Mardollsdottir said, “I acted as a medic during the protest, helping people who had been maced or hit with pepper spray or otherwise harmed during the confrontation.” Mardolssdottir is a Freyjasgydja and priestess of the Golden Flame, and she was not the only Heathen at the rally.

“It was heartening to see Diana Paxson and other members of the Heathen community put themselves in harm’s way in the fight against racism and bigotry.”

[Courtesy HUAR Facebook]

Counter Protests by members of HUAR, the Alliance for Inclusive Heathenry and The Troth [Courtesy HUAR Facebook]

In an email interview, Paxson said, “My friends and I attended under the banner of the Alliance for Inclusive Heathenry, which exists to organize and provide a context for individuals and groups to work together for specific events, such as the Heathen Hospitality Suite at Pantheacon or booth at the World Parliament of Religions in 2015. This was the ‘group’s’ first political event.”

Paxson nor alliance representatives attended the two previous rallies held Berkeley, but they felt this one was different.

“I viewed the first alt-right attempt at a rally in Berkeley with the disdain it deserved,” Paxson explained.

“However the one this weekend was advertised as including representatives from Identity Evropa, and more important, Steve McNallen of the [Asatru Folk Assembly] as a speaker.”

She went on to say, “I felt that if someone was going to publicly present Heathenry as a religion for European-Americans only, someone needed to be there to present Heathenry as a culturally-based but inclusive religion. […] Too many people already think Heathens are racists or neo-Nazis. We have to counter the bad PR.”

Along with the Alliance were members of The Troth and Heathens United Against Racism. In a statement, HUAR said, in part,”We learned that Stephen McNallen intended to be at the April 15th alt-right rally after seeing a post from Nathan Damigo, the founder and leader of the alt-right group Identity Evropa.”

As a result, members unanimously voted to support a HUAR presence. The Heathen contingent carried their own banners and signs.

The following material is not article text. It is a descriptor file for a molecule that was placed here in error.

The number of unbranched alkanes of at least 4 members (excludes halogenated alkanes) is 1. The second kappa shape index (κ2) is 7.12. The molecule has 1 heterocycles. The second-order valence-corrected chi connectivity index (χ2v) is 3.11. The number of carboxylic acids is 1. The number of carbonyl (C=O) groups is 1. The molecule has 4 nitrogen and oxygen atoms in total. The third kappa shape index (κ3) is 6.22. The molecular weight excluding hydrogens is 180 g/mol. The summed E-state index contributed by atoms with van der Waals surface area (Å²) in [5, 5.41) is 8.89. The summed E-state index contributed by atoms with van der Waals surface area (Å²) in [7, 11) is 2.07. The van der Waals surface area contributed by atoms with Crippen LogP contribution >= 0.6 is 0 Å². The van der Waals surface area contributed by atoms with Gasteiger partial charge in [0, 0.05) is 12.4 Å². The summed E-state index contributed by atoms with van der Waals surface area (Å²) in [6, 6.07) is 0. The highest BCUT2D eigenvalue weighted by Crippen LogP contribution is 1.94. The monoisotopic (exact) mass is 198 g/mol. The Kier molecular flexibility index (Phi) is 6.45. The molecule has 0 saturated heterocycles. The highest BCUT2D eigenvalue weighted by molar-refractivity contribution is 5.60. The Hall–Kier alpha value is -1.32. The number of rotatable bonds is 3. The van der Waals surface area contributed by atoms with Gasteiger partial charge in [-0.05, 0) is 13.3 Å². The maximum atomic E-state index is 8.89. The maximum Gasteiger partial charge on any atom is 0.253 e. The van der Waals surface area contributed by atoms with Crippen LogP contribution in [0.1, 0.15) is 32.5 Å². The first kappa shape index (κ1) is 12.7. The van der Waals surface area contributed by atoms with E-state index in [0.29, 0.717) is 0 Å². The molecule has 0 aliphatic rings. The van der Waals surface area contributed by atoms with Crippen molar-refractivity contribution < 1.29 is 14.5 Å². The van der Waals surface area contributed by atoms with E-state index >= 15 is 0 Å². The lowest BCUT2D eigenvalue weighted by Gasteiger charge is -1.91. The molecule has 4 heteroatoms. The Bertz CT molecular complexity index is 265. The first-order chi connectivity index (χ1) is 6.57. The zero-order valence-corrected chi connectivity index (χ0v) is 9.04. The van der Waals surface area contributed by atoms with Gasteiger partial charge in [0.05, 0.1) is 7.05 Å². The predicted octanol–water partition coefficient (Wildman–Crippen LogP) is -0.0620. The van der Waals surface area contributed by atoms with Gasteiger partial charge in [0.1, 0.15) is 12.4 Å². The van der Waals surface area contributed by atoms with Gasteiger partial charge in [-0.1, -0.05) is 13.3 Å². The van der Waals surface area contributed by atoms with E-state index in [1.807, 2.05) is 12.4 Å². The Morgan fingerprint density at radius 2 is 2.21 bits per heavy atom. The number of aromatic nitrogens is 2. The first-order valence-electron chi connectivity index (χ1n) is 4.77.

As for McNallen, he was in fact at Saturday’s rally wearing a helmet. In a public post Apr. 13, he asks who will be joining him at the event, adding that he was not going attend at first because Trump “isn’t exactly in [his] good graces right now.” However, when he realized it was a “Free Speech March,” he changed his mind.

McNallen added, “Besides, I think some folks are expecting me, and I wouldn’t want to disappoint them.”

He did not publicly specify who those folks were, nor did he say whether or not he would be speaking. Neither AFA officials nor McNallen responded to requests for an interview to clarify that point or to respond to other questions regarding their participation.

However, what is clear is that McNallen was in attendance at the rally, but he was not there on official AFA business or even simply as a representative for the organization. McNallen made that point clear. Additionally, he stated that AFA was not involved in any capacity with the organizing group.

Whether or not McNallen was planning to speak is still unknown. In the Apr. 13 post, Black did mention that there would be a number of scheduled speakers who had not yet been publicly announced. Even if McNallen was on that alleged hidden schedule, he never got the chance to address the crowd. The rally was cut short when violence broke out prior to the scheduled noontime start.